Liability and the Hydrogen Economy
Shared by: dxi20863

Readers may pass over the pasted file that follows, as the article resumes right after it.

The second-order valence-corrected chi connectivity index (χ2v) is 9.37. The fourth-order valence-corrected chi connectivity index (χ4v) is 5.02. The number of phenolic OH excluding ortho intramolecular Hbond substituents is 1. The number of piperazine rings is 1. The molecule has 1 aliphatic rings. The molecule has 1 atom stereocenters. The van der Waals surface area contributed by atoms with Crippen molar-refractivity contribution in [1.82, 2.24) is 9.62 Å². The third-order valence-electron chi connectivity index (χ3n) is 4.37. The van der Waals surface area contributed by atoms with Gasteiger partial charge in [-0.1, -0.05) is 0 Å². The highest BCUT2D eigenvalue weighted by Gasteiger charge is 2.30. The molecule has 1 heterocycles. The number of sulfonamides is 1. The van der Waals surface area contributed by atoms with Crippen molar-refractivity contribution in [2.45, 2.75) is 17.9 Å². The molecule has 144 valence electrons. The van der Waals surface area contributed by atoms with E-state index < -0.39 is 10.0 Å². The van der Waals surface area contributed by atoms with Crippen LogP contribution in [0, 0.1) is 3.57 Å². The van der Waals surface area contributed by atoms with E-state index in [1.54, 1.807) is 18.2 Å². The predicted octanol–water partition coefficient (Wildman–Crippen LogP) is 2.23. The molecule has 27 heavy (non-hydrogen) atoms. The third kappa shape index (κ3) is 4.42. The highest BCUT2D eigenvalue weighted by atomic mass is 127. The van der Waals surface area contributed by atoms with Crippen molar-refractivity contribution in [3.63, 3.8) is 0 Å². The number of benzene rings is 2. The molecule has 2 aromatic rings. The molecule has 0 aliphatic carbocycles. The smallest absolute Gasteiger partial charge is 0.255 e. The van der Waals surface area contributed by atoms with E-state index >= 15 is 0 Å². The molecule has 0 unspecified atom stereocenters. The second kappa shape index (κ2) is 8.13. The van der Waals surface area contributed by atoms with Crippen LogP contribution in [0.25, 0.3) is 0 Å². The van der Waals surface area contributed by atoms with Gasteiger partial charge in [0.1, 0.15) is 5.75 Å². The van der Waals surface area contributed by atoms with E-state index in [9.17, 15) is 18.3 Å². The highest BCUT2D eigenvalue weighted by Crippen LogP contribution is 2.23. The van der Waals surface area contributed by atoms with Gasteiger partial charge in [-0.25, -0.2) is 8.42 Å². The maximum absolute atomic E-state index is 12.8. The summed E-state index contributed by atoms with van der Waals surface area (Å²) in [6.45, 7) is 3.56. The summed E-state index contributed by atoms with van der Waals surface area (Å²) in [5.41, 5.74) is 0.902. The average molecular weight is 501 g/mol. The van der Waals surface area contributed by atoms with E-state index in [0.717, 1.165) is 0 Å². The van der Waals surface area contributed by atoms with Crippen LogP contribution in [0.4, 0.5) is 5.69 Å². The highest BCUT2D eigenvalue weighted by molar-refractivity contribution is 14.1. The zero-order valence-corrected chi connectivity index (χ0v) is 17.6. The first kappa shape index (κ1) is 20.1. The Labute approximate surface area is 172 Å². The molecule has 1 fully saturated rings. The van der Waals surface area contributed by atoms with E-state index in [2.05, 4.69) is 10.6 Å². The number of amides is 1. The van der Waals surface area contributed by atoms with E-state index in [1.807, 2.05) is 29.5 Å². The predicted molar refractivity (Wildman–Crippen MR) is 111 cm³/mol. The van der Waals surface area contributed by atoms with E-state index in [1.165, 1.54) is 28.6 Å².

Letters to the Editor Letters (~300 words) discuss material published in Science in the previous 6 months or issues of general interest. They can be submitted by LETTERS e-mail (firstname.lastname@example.org), the Web tions and published engineering standards. *Member of the Michigan Bar and District of (www.letter2science.org), or regular mail Work is ongoing to change existing codes Columbia Bar and formerly Group Leader for (1200 New York Ave., NW, Washington, DC and regulations to reduce compliance costs, Energy Storage Programs at Ford Motor Company. 20005, USA). Letters are not acknowledged but that exercise will have little effect on a References and Notes upon receipt, nor are authors generally court’s determination of negligence liability. 1. American Petroleum Institute, Fuel Choices for Fuel consulted before publication. Whether Cell Powered Vehicles, 11, 13 (undated). Product liability imposes strict liability to 2. Occidental Chemical Corporation, Material Safety Data published in full or in part, letters are subject everyone normally engaged in selling a Sheet for Hydrogen Gas, 6 December 2000 (available at to editing for clarity and space. www.oxychem.com/products/msds/m1142.pdf). product having a “dangerous defect” when- 3. Air Products and Chemicals, Inc., Material Safety Data ever personal or property injuries are Sheet for Hydrogen (Rev. 3/90, 1990). Liability and the incurred, even when the product was 4. See, e.g., J. Hord, Int. J. Hydrogen Energy 3, 157 (1978). subjected to reasonably foreseeable misuse 5. Fed. Reg. 65, 6729 (2000). Hydrogen Economy (9). Courts have found “dangerous defects” to 6. National Aeronautics and Space Administration, Office of Safety and Mission Assurance, Safety include inadequate warnings, which could Standard for Hydrogen and Hydrogen Systems – HYDROGEN FUEL CELL TECHNOLOGIES ARE impose product liability for imperceptible Guidelines for Hydrogen System Design, Materials being championed as a way to further envi- hydrogen leaks and flames that cause injuries. Selection, Operations, Storage, and Transportation, at A-103 (NASA, Washington, DC, 1997). ronmental and national security policy A court could also determine hydrogen, 7. Restatement (Second) of Torts §§ 281, 282, 302A, objectives. However, hydrogen’s physical which is not odorized in accordance with 497 (1965). Downloaded from www.sciencemag.org on July 16, 2008 properties differ significantly from other fuels existing Department of Transportation regula- 8. Restatement (Second) of Torts §§ 283, 285, 289, 290, 295A, 299A (1965). and require special handling procedures that tions (10), to have a “dangerous defect,” as the 9. Restatement (Third) of Torts: Prod. Liab. §§ 1, 2 (1998). are rarely discussed. The gas and its flame are Colorado Supreme Court did for unodorized 10. 49 C.F.R. §192.625 (2002). invisible and odorless (1), the heat radiation propane (11). 11. Blueflame Gas Inc. v. Van Hoose, 679 P2d 579 (1984). 12. Restatement (Second) Torts §§ 519, 520, 522 (1965). from its flame is slight (2, 3), and its ignition An abnormally dangerous liability (i.e., a 13. 29 C.F.R. § 1910.103 (2002). energy is much lower and its flammable tort where injuries are likely to result even 14. 42 U.S.C. § 2210. composition in air much wider than any of the though one exercises “utmost care”) occurs other fuels in use or under consideration for for injury-producing activities where there is Modeling Marine future use (4). Moreover, identification of an “inability to eliminate the risk by exercise effective “odorants” is unlikely because of reasonable care” (12). Some technologies, Protected Areas hydrogen’s low molecular weight makes it such as aviation, once considered to be abnor- more mobile than all other gasses and because mally dangerous, have been transformed to a WE COMMEND E. SALA ET AL. FOR INCLUDING many materials, including sulfur compounds, normally dangerous classification through the a socioeconomic factor—density of small irreversibly poison fuel cell catalysts (5). passage and enforcement of voluminous fishing boats—in their analysis of marine Liability is seldom addressed in studies of regulations. However, it is difficult to imagine reserve networks in the Gulf of California (“A the hydrogen economy. Industrial experience how hydrogen use could be assured a general model for designing networks of has shown that 22% of normally dangerous classifica- marine reserves,” Reports, 6 Dec., p. 1991). hydrogen accidents are caused tion through the relaxation of There are, however, some critical omissions in “ by undetected leaks (6), despite Liability is the existing eight pages of the socioeconomic analysis that should be the special training, standard seldom hydrogen regulations (13), or mentioned if other scientists are contem- operating procedures, protec- addressed in alternatively, how additional plating a similar exercise and, more impor- tive clothing, and electronic studies of the regulations could lead to cost tantly, if policy-makers are considering using flame and gas detectors savings. A finding of a normal such methods to support marine protected provided to the limited number hydrogen danger requires additional area (MPA) design. of hydrogen workers. With this economy.” negligence analysis, while a First, literature on the political economy track record, it is difficult to finding of an abnormal danger of marine reserve creation shows that imagine how hydrogen risks –MOY imposes strict liability without heavily exploited areas have low opportu- can be managed acceptably by further analysis. nity costs and therefore are likely to be the general public when wide-scale deploy- Tort liability is unaffected by legislative accepted by the fishing industry as sites for ment of these safety precautions would be or regulatory actions unless the government restricting fishing. This result is seen costly and public compliance impossible to indemnifies disputes between private where fishing is open to all and is due to ensure. Undetected leaks and flames may parties. When the government previously catch rates in these areas being already raise liability costs for the hydrogen economy offered such intervention, it has been for depressed. Therefore, the likelihood that that need to be addressed. nuclear technologies handled by a limited the dispersal benefits from the reserve Three well-established tort liabilities number of specially trained and licensed outweigh the opportunity costs of closing could be implicated for hydrogen-related professionals (14). However, the purported off an area to fishing is higher when injuries. Negligence liability would apply benefits of the hydrogen economy presume heavily exploited areas are closed (1). By when injuries result when one breaches a wide-scale deployment to the general public. ensuring that the most heavily fished areas “duty of care” (7). The standard for the duty An economic analysis of liability and associ- remain open in their model, the authors are of care for the handling of hydrogen— ated insurance costs would thus be extremely choosing areas for MPAs that decrease, not behavior expected from a reasonable profes- timely and relevant. increase, the potential benefits of marine sional in the field (8)—is set by four decades RUSSELL MOY* reserves. of willful compliance with Occupation 2800 Woodley Road NW, Room 426, Washington, Second, the analysis fails to consider the Safety and Health Administration regula- DC 20008, USA. E-mail: email@example.com effects of fishing efforts being redistributed www.sciencemag.org SCIENCE VOL 301 4 JULY 2003 47 LETTERS after the closure of MPAs, a fact that has choosing the closed areas based on the set of Response been shown theoretically and empirically to variables and decision criteria. However, the AS SANCHIRICO ET AL. ARE NO DOUBT AWARE, reduce the biological and economic effec- choice of variables and the weights given to the U.S. National Research Council (NRC) tiveness of marine reserves (1, 2). them are completely subjective. We believe recently released a report on marine protected Third, there is also no mention of the that the authors had the former in mind when areas (MPAs) and their role as an important commercial fishing fleet, tourists, and other making this statement, but the latter should not tool for ocean governance and management types of small-scale fishers in the Gulf of be dismissed, especially in the political (1). While stressing the importance of stake- California that make up the human ecology economy of fishery policy. holder buy-in or acceptance, this report of the region. For example, the area around In summary, we emphasize that although emphasized that reserves are needed to protect the Isla de Tiburon qualified as an MPA in analysis intended to aid MPA siting decisions biological resources rather than economic part because it has low fishing density. What can never be objective, researchers should systems. Because one of us (P.K.D.) was an the analysis fails to take into account is that strive to better represent the complex ecolog- author of the NRC report (as was one of the this area is currently being managed by the ical, sociocultural, and economic dimensions Letter authors, R. Stoffle), our paper carefully Seri Indians, who have legal authority to keep by including variables that are sufficient to followed the first recommendation of the NRC other fishers out and have lived and used capture the range of human activity in their report: “The design of MPAs should proceed these marine resources for hundreds of gener- study region. through four stages: (1) evaluate needs, (2) set ations. Because of their stewardship, this area JAMES N. SANCHIRICO,1* RICHARD STOFFLE,2 goals, (3) assemble data on the region to be benefits from substantial environmental KENNY BROAD,3 LIANA TALAUE-MCMANUS3 served by the MPAs, and (4) outline various protection. Surely, Mexican officials would 1Resources for the Future, 1616 P Street NW, options for siting areas that meet the previ- want to understand how these top-down Washington, DC 20036, USA. 2Bureau of Applied ously agreed-on goals” (1, p. 176). The NRC models of reserve creation enable or destroy Research in Anthropology, University of Arizona, report also suggests that the first objective of Downloaded from www.sciencemag.org on July 16, 2008 the social and economic fabric of coastal Tucson, AZ 85721, USA. 3Rosenstiel School of MPAs is “to protect biodiversity. In the design communities that have independently created Atmospheric and Marine Science, University of of a system of marine reserves and protected management regimes for their coastal waters. Miami, Miami, FL 33149, USA. areas, the complete spectrum of habitats Fourth, the authors state that “[t]he most *To whom correspondence should be addressed. supporting marine biodiversity should be important benefit of this approach is the objec- E-mail: firstname.lastname@example.org included with emphasis on safeguarding tivity it provides to the process of siting References ecosystem processes” (1, p.177). marine reserves.” This is misleading. Once Although we share the concerns of 1. J. N. Sanchirico, J. E. Wilen, J. Environ. Econ. Manage. the relative weights are placed on each compo- 42, 257 (2001). Sanchirico et al., we believe we have been nent, the objectivity comes from the algorithm 2. M. D. Smith, J. E.Wilen, J. Environ. Econ. Manage., in press. faithful to the objectives of the NRC report to 48 4 JULY 2003 VOL 301 SCIENCE www.sciencemag.org LETTERS first protect marine biodiversity with sensi- fishing boats as an example of how socioeco- fishing.” Because some of us have been tivity to local economic concerns. If society nomic factors can be incorporated from the working in marine conservation in the Gulf of were forced to await the satisfaction of all beginning of a reserve planning process, California for a long time, we understand that economic interests before protecting their rather than post hoc, to reduce social conflict. different models can be applied under resources, it is unlikely that much protection We also explicitly stated that future models different objectives and cultures. As would ever occur, and thus the resources need to account for “additional social factors, Sanchirico et al. must be aware, the political supporting the economic concerns would including future threats.” These additional economy of marine reserves is based on local continue their collapse. factors include those outlined by Sanchirico et cultures, which implies that solutions that Sanchirico et al. misunderstand our posi- al. We aimed at reducing social conflict by work in one area might not work in the next. tion that this was a general model, not a final reducing the overlap between high fishing Moreover, if an area identified as a conserva- solution, and that it is based on a compromise pressure and the location of marine reserves, tion priority already has good management, between ecological safeguards and economic but, as we wrote in our Report, “having this would not only reduce the need for addi- considerations. We used the density of small reserves near fisheries can be beneficial to tional management, but also reinforce the adequacy of local management regimes. TECHNICAL COMMENT ABSTRACTS We welcome other models that offer the COMMENT ON “A Green Algal Apicoplast Ancestor” same degree of ecological protection and improved economic futures. Ross F. Waller, Patrick J. Keeling, Giel G. van Dooren, Geoffrey I. McFadden ENRIC SALA,1 OCTAVIO ABURTO-OROPEZA,2 Funes et al. (Brevia, 13 December 2002, p. 2155) argued that apicomplexan cox2 genes originated by lateral gene GUSTAVO PAREDES,1 IVAN PARRA,3 transfer from a green algal progenitor of the apicomplexan plastid. However, inclusion of ciliate (close apicomplexan JUAN C. BARRERA,3 PAUL K. DAYTON1 relatives) data in the analysis supports vertical inheritance of cox2 in apicomplexa and refutes this conclusion. 1Center for Marine Biodiversity and Conservation, Downloaded from www.sciencemag.org on July 16, 2008 Full text at www.sciencemag.org/cgi/content/full/301/5629/49a Scripps Institution of Oceanography, La Jolla, CA RESPONSE TO COMMENT ON “A Green Algal Apicoplast Ancestor” 92093, USA. 2Universidad Autónoma de Baja California Sur, La Paz, Baja California Sur, México. Soledad Funes, Edgar Davidson, Adrián Reyes-Prieto, Susana Magallón, Pascal Herion, Michael 3Gulf of California Program–World Wildlife Fund, P. King, Diego González-Halphen Hermosillo, Sonora, México. Based on three observations made about ciliate mitochondrial cox2 sequences,Waller et al. refute our hypoth- Reference esis for a chlorophyte origin of nucleus-encoded, fragmented cox2a and cox2b genes in apicomplexa. We find 1. National Research Council, Marine Protected Areas: none of their arguments compelling and stand by our original suggestion of a green algal apicoplast precursor. Tools for Sustaining Ocean Ecosystems (National Full text at www.sciencemag.org/cgi/content/full/301/5629/49b Academy Press, Washington, DC, 2001).